It didn’t. It maintained its occupation of Lebanon, further oppressing its people, and widening the repression to Sunni and Druze. It kept the Terror organizations in Damascus and opened its borders to the anti-Democracy Terror in the Sunni Triangle of Iraq. But the world around Damascus was changing as Saddam was removed, his Baath dismantled and 8 million Iraqis colored their fingers in blue a month ago. With the death of Arafat, Palestinians moved away from Assad’s diktat, and elected their own President, Mahmoud Abbas. The last Baath was left with his last two victims: The peoples of occupied Lebanon and oppressed Syria.
Last September, while the idea was suggested by a free and vigorous Lebanese Diaspora, both Washington and Paris introduced a resolution in the UN Security Council calling on Syria to withdraw its troops from its neighbor’s territories. Rafiq Hariri saw the opportunity to get loose from the grip. So did Walid Jumblat the Druze leader. Hariri resigned, signaling to French President Chirac, that Lebanon’s civil society has basically given the green light for the international community to help. Hence, UNSCR 1559 was born in New York, the city of 9/11. The Syrian Baath saw it in red, the color of blood.
In the fall, a car bomb almost killed Marawn Hamade, a former minister, close-ally to Jumblat. The Druze political rebellion was on. Along with the already embattled Christians, the widening opposition reached out to Hariri, the Sunni tycoon. The troika was forming slowly, and heading towards Lebanon’s upcoming legislative elections in May. Damascus saw farther than the Lebanese opposition. It predicted a decisive victory for the “allies,” and saw the nightmare of a returning Hariri with a national unity cabinet. Reading well in the future, the Baathist mind knew that such a Government of independence would visit France and the US and ask the Security Council to pull Syria, by force if needed. The Baath cannot leave the Lebanese prey, because it would subsequently collapse inside the “Reich” itself.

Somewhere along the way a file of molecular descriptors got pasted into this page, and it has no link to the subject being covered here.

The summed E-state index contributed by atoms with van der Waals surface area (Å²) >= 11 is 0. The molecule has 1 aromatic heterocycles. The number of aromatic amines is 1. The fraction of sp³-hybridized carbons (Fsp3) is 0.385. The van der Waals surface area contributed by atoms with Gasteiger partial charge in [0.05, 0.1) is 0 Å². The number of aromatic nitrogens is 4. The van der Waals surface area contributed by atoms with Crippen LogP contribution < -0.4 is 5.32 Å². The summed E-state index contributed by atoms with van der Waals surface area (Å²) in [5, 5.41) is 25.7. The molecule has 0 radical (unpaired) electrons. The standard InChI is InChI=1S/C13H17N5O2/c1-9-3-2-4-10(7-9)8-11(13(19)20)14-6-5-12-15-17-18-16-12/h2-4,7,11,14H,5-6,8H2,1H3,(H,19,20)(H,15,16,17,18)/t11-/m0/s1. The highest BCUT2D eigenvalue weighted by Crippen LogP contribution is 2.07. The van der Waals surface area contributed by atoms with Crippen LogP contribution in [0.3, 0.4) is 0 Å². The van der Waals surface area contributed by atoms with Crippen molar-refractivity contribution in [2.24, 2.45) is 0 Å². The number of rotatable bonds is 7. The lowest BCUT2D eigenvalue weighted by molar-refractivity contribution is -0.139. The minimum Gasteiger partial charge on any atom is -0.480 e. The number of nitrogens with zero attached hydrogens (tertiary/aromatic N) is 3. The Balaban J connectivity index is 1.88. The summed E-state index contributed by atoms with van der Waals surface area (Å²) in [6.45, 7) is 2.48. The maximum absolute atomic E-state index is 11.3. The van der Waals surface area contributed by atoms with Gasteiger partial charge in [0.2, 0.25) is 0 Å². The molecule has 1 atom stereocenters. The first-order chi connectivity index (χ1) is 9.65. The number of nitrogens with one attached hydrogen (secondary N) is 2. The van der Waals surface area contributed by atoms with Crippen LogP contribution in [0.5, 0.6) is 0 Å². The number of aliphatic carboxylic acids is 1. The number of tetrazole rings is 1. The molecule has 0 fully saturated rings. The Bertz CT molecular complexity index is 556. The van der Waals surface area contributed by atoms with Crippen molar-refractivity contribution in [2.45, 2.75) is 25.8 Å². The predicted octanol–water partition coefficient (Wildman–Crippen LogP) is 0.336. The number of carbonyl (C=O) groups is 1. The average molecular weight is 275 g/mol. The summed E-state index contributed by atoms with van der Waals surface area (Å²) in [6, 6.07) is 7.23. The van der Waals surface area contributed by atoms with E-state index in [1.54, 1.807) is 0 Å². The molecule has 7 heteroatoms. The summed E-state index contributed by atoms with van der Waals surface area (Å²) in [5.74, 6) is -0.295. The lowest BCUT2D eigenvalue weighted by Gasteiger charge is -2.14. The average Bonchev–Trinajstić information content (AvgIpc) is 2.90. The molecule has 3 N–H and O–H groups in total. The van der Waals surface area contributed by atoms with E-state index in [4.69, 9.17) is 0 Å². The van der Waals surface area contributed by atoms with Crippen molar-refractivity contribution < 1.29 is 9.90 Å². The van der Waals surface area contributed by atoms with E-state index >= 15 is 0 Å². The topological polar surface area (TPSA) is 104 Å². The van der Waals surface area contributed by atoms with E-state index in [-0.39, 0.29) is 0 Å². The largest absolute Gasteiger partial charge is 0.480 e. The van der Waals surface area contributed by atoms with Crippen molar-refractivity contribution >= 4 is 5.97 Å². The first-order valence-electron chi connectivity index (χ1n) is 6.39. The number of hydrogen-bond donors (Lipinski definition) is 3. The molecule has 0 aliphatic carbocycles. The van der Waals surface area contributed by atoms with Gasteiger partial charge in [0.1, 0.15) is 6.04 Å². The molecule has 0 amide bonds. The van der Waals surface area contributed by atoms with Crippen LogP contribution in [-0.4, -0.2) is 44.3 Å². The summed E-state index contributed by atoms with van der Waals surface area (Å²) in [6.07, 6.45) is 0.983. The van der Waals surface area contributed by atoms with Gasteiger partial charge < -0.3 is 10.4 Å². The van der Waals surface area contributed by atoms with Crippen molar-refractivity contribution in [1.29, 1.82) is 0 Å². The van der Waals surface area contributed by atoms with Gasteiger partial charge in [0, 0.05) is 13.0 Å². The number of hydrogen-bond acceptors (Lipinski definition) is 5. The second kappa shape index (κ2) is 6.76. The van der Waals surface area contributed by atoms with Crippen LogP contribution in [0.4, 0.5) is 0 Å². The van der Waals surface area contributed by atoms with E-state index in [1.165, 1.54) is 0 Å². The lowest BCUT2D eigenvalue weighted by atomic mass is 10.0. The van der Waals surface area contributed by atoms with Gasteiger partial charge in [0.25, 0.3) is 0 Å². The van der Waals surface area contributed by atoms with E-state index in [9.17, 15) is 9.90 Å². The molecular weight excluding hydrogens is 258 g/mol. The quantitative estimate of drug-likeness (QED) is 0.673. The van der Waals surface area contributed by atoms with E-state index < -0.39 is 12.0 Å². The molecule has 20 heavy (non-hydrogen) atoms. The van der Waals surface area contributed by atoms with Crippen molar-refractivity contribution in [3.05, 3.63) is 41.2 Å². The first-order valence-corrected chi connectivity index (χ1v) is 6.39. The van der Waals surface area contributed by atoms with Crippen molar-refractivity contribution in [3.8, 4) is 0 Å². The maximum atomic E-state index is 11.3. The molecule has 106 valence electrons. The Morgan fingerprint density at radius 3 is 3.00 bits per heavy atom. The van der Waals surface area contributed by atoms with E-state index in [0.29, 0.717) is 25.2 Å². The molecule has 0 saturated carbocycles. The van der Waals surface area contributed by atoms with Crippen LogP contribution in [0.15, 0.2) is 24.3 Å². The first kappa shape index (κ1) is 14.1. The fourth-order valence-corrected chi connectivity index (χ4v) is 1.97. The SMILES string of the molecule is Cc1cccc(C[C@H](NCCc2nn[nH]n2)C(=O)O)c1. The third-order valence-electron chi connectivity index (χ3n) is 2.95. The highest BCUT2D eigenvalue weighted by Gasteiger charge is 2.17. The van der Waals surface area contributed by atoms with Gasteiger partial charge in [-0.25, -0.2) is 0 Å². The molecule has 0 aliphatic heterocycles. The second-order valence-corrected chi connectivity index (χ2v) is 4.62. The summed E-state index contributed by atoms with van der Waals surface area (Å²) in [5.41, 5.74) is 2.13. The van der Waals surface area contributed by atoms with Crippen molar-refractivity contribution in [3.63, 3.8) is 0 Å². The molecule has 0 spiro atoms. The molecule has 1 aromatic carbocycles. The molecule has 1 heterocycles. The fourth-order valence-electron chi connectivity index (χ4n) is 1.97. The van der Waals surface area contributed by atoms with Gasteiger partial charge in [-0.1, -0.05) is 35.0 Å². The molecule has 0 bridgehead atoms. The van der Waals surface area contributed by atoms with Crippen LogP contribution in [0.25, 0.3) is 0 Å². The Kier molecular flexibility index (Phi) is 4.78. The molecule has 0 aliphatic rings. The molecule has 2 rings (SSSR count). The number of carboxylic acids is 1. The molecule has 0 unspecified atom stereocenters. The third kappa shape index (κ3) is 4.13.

Hence the Baathist mind had made its choice, implacably, to eliminate the pillars of Lebanese liberation as the international campaign was building at the horizon. That is pre-emptive strike. They knew that the killing of Hariri would be bad for them, but his freedom was worse on the short run. Damascus’ plan is rough and apocalyptic. If they go down, they will take everyone with them, or so they plan. Beirut used to be called the Paris of the Middle East. But in contrast with the survival of the French capital as the Nazis withdrew, the Baathists wants chaos and blood to spread if their forces are compelled to flee. They don’t want to see reconstruction after their departure, but Hizbollah’s wrath, and an endless violence. They want the Lebanese and the world to regret their “iron presence.”
That’s why they eliminated Hariri on Valentine day and declared an alliance of the doom with the Khumanist republic the next day. From Damascus to Tehran, the Baathists and the Mullah have drawn the last frontiers of the evil empire. But from Baghdad to Beirut, freedom is marching forward.
Phares' remarks were also made on al Jazeera and al Hurra this week
Walid Phares is a senior fellow with the Foundation for the Defense of Democracies in Washington and a Professor of Middle East Studies. Phares is the Secretary General of the World Lebanese Cultural Union WLCU. Dr. Phares contributed this article to LEBANONWIRE. He can be reached at Phares@walidphares.com